George Nee

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For  workers and unions, there hasn’t been much to celebrate on Labor Day in recent years. RIPR political analyst Scott MacKay says things may finally be looking up.


Work is the fulcrum of social mobility in our country. In Rhode Island, lawmakers have approved an increase in the minimum wage. RIPR political analyst Scott MacKay says that falls far short of what’s needed to help the working poor.

Democrats claim to be the party of working people. Come campaign season, Democratic candidates boast at every turn that they care about ``working families’’ more than Republicans, the party Democrats brand as the tool of the rich and the one-percent.

Kristin Gourlay / RIPR

Gov.-elect Gina Raimondo is meeting with Rhode Island business leaders as she shapes her new administration. RIPR political analyst Scott MacKay hopes the business hierarchy steps up to help her.

Raimondo is taking over a state government that is much better off than the one Gov. Lincoln Chafee inherited from Don Carcieri four years ago. Unemployment was 11.4 percent; now it’s at 7.4 percent. The state budget deficit is much lower and cities and towns are not hovering over bankruptcy. Even Central Falls is out of receivership.

Kristin Gourlay / RIPR

Conservatives love to say that liberalism and political correctness have led to a `War on Christmas’ RIPR political analyst Scott MacKay says the war is actually against Thanksgiving.

The Thanksgiving turkey hasn’t been stuffed yet but the frenzy of Christmas shopping has begun with the annual blizzard of tinsel and glitz. Stroll into your local CVS and you are greeted by shelves festooned with overstuffed Santa Claus figures.

In a rare move, the Rhode Island AFL-CIO has endorsed a Republican candidate for statewide office – Catherine Taylor, who is running for lieutenant governor against Democrat Dan McKee, the mayor of Cumberland.

In a statement, George Nee, president of the state AFL-CIO, said, `` the Rhode Island AFL-CIO is proud to endorse Catherine Taylor for the office of lieutenant governor.’’

The Rhode Island AFL-CIO’s COPE (Committee on Political Education) convention that was held in Providence last Friday decided to put the labor organization on record against Republican Allan Fung’s campaign for governor.

Aaron Read / RIPR

UPDATE: This was approved: Rhode Island’s low-skill minimum wage workers will very likely get a wage increase under legislation that the Rhode Island House is poised to approve before the end of the current legislative session.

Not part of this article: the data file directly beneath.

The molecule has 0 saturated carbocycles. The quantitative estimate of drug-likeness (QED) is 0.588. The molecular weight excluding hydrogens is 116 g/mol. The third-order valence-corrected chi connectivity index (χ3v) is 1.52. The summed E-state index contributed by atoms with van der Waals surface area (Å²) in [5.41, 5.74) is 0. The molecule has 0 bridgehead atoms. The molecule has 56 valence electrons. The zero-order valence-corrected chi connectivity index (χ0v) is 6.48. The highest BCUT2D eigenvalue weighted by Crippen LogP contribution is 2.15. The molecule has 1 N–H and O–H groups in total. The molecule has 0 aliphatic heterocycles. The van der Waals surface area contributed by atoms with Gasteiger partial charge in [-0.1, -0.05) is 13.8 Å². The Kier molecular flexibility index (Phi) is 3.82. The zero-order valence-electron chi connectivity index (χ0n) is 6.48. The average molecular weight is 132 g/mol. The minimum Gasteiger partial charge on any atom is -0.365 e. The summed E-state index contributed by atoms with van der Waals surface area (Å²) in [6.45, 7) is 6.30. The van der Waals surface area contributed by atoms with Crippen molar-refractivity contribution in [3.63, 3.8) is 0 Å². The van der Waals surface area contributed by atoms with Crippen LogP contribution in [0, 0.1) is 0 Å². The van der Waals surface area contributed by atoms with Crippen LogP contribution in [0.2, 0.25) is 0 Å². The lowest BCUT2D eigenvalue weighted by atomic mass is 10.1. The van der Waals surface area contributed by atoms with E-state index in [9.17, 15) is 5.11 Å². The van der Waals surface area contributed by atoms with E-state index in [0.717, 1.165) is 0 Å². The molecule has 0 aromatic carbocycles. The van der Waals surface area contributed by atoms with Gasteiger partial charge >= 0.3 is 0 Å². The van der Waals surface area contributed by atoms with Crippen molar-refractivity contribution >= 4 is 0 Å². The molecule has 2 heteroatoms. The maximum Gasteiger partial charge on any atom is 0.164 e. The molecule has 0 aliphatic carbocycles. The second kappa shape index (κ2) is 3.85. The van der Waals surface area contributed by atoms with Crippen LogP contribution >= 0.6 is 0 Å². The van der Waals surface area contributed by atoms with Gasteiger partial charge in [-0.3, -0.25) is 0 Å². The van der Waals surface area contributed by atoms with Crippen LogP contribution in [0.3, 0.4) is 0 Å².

The measure would jump the state’s floor wage for workers from the current $8 per hour to $9 on January 1, 2015. Such legislation has been approved by the state Senate and the House Labor Committee and has been posted for action by the full House tomorrow.

While economists and media outlets from Providence to Seattle engage in hand-wringing over inequality, Rhode Island’s political leaders seem to have no solutions at all. Smith Hill is bogged down in ridiculous debates over the master lever and the never-ending tsunami that is 38 Studios. Yet, we don’t hear much of anything about raising the state’s minimum wage from the current $8 an hour rate.

Don Boorman / RIPR

From the Vatican to the White House and the Rhode Island Statehouse, the talk these days is about poverty. RIPR political analyst Scott MacKay on what our small state can do to alleviate this scourge.

The Gospels tell us that the poor shall always be with us. Pope Francis has dedicated the early months of his papacy to highlighting the need to help the poor and plane the rough edges from unfettered capitalism.

Today we celebrate the glorious history of the American labor movement. While unions have a storied past RIPR political analyst Scott MacKay wonders what the future holds.

Labor Day in Rhode Island has long been more than a summer’s end holiday. For decades, union leaders and their members have celebrated a movement that assimilated immigrants, fought vigorously for better pay and working conditions and was a fulcrum in the creation of a strong middle class.

Rhode Island comes up short on a lot of state ranking studies, but here’s one where we excel. According to the AFL-CIO, a Rhode Islander’s chances of dying on the job are lower than practically anywhere in the country.

Governor Lincoln Chafee has unveiled five nominees for the Rhode Island Economic Development Corporation. The EDC has remained beset by turnover in recent years.

The cliché that organized labor controls the General Assembly has become one of the biggest fallacies in Rhode Island politics. RIPR political analyst Scott MacKay explains.

Conservative Republicans, some business and media leaders and more than a few Democrats these days say that Rhode Island’s economic troubles stem from organized labor’s political influence.  If only that were true. As George Nee, president of the state AFL-CIO laments, “we’ve taken a lot of bruises lately.’’